New Solitaire(TM) Stent Retriever Study Validates Outcomes and Real-World Application of Stroke Treatment Best Practices

Economic Study Finds Solitaire Stent Retriever Highly Cost-Effective

DUBLIN and HOUSTON – Feb. 23, 2017 – Data presented today on Medtronic’s (NYSE:MDT) Solitaire stent retriever at the International Stroke Conference (ISC) in Houston demonstrate that the results from the four pivotal randomized controlled trials – SOLITAIRE(TM) FR With the Intention For Thrombectomy as PRIMary Endovascular Treatment for Acute Ischemic Stroke (SWIFT PRIME), Endovascular Treatment for Small Core and Proximal Occlusion Ischemic Stroke (ESCAPE), EXtending the Time for Thrombolysis in Emergency Neurological Deficits – Intra-Arterial (EXTEND IA) and Endovascular Revascularization With Solitaire Device Versus Best Medical Therapy in Anterior Circulation Stroke Within 8 Hours (REVASCAT) – can be replicated in U.S. centers, in a pragmatic, real-world setting reconfirming the benefits of mechanical thrombectomy in patients suffering acute ischemic stroke (AIS). Study investigators presented the results from Systematic Evaluation of Patients TReated with Neurothrombectomy Devices for AcuTe Ischemic Stroke (STRATIS) Registry.

STRATIS is the largest AIS study to date with a focus on the impact of systems of care on clinical outcomes. STRATIS examined the impact of treatment delays on patient outcomes when treated with the Solitaire stent retriever and intravenous tissue plasminogen activator (IV-tPA), if eligible. In the study, 984 patients were enrolled at 55 centers throughout the U.S.; 64 percent were treated with the Solitaire stent retriever and IV-tPA and 36 percent were treated with the Solitaire stent retriever alone. The study found that interhospital transfer was associated with significant delays to treatment and significantly lower chance of functional independence at 90 days (60.0 percent vs. 52.2 percent, p=0.02). Further, those treated via balloon guide catheter (BGC) had higher rates of functional independence at 90 days (61.8 percent vs. 50.2 percent, p=0.002) with fewer passes (1.7 vs. 2.0, p=0.0008) than patients treated via distal access catheter.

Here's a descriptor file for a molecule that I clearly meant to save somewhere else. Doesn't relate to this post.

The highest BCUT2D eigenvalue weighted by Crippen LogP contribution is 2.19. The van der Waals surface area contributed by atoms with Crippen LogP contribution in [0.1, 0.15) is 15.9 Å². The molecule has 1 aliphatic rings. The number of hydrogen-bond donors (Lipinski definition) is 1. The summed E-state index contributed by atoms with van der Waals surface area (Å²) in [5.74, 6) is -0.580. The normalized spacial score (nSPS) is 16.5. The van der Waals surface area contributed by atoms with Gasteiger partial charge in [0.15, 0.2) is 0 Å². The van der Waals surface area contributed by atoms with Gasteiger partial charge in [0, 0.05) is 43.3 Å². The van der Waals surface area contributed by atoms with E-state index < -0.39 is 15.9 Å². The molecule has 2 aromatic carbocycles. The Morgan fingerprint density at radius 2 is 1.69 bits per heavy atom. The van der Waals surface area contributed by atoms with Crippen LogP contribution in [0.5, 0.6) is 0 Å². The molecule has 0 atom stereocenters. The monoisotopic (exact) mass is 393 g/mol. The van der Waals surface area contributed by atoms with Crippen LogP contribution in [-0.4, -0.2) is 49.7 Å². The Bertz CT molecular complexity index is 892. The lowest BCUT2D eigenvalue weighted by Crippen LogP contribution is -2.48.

“The STRATIS registry confirms that the outcomes from four of the global randomized clinical trials that helped to transform stroke treatment are applicable in different health systems across the U.S. with the same positive results,” said Curtis Given, M.D., co-director, Neurointerventional Services, Baptist Health, Lexington, Ky. “We are consistently seeing that access to stent retrievers reduces long-term disability in patients. We must continue to work towards a system that makes early treatment with this technology available to all patients.”